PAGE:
We underestimate the importance of expectations. Whether you’re buying a car, a pair of sunglasses, or a cup of coffee you’re not so much buying a product, but investing in an expectation.
You don’t buy a Toyota because you believe it’s the fastest car in production, you buy it because you expect that it will still be running 15 years from now. You expect your morning coffee from Starbucks to be fresh, hot, and made to order. That’s why you go there. Think how you would feel if your Toyota broke down after 3 years or if your coffee was lukewarm?
The best companies understand the link between expectations and long term success and it’s why they obsess over it. Some refer to it as ‘the experience’ or how the product makes you ‘feel’, but they’re all talking about the same thing: expectations. More importantly, once you can establish a set of expectations you’ll know how to exceed them.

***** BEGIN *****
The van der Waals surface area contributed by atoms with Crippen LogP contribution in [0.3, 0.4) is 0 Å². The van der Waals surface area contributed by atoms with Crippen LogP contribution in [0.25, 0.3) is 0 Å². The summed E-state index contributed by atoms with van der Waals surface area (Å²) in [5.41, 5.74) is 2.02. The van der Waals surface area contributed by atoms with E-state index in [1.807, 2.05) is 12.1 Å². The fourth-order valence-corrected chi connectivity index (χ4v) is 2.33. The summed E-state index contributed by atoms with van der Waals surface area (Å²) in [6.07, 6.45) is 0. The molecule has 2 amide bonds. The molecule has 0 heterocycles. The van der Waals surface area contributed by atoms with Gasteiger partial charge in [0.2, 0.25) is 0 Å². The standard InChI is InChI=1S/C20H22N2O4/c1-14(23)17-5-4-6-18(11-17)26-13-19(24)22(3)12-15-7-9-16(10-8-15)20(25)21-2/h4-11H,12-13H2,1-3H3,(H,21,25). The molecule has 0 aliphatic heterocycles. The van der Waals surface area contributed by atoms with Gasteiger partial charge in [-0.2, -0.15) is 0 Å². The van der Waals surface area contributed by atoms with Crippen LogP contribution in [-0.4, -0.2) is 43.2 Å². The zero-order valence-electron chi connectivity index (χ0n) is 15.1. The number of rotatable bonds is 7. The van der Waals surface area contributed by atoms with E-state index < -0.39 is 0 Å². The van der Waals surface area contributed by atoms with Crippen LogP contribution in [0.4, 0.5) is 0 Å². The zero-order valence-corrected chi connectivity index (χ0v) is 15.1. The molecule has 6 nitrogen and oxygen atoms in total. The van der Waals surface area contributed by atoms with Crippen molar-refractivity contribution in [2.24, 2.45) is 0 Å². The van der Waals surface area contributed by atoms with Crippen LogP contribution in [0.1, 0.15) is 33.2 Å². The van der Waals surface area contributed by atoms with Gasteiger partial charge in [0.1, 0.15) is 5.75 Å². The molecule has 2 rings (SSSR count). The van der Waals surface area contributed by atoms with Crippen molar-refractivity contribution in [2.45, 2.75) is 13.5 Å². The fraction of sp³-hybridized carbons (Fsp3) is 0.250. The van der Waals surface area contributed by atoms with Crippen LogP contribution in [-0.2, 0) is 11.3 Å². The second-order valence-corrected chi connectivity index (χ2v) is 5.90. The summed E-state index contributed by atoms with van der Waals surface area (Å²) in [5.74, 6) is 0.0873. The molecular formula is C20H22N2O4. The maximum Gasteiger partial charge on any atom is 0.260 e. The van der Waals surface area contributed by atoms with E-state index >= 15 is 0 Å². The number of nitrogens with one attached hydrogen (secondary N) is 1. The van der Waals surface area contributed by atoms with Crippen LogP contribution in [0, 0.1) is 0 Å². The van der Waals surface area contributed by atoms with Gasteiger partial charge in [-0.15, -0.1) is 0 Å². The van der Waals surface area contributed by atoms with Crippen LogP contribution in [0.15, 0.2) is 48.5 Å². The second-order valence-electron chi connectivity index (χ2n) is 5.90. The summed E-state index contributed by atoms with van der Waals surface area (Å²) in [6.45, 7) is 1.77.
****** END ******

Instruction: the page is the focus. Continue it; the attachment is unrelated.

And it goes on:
One company that’s better known than most for this is Disney (so much so they have a Disney Institute consulting arm that shares their lessons with other companies). For Disney, it’s about creating ‘magical moments’ and their aim is to create them everywhere.
In an oft cited example, all Disney employees are taught on their first day how to respond when they spot a child who’s just dropped their ice cream on the floor. They stop whatever they’re doing; replace it with a bowl of the same ice cream with a cone on top as well as two cookies that look like Mickey Mouse ears. Disaster averted and the story will be retold by the parents for years to come.
When it comes to our careers, it’s no different. When we join a project, or company, or new team there’s an expectation that we’ll be able to meet a missing need. The very minimum we can do is to meet this need, after all that’s what people expect. To truly set yourself apart, understand that need well enough to exceed it. Then you’ll create your own magical moment.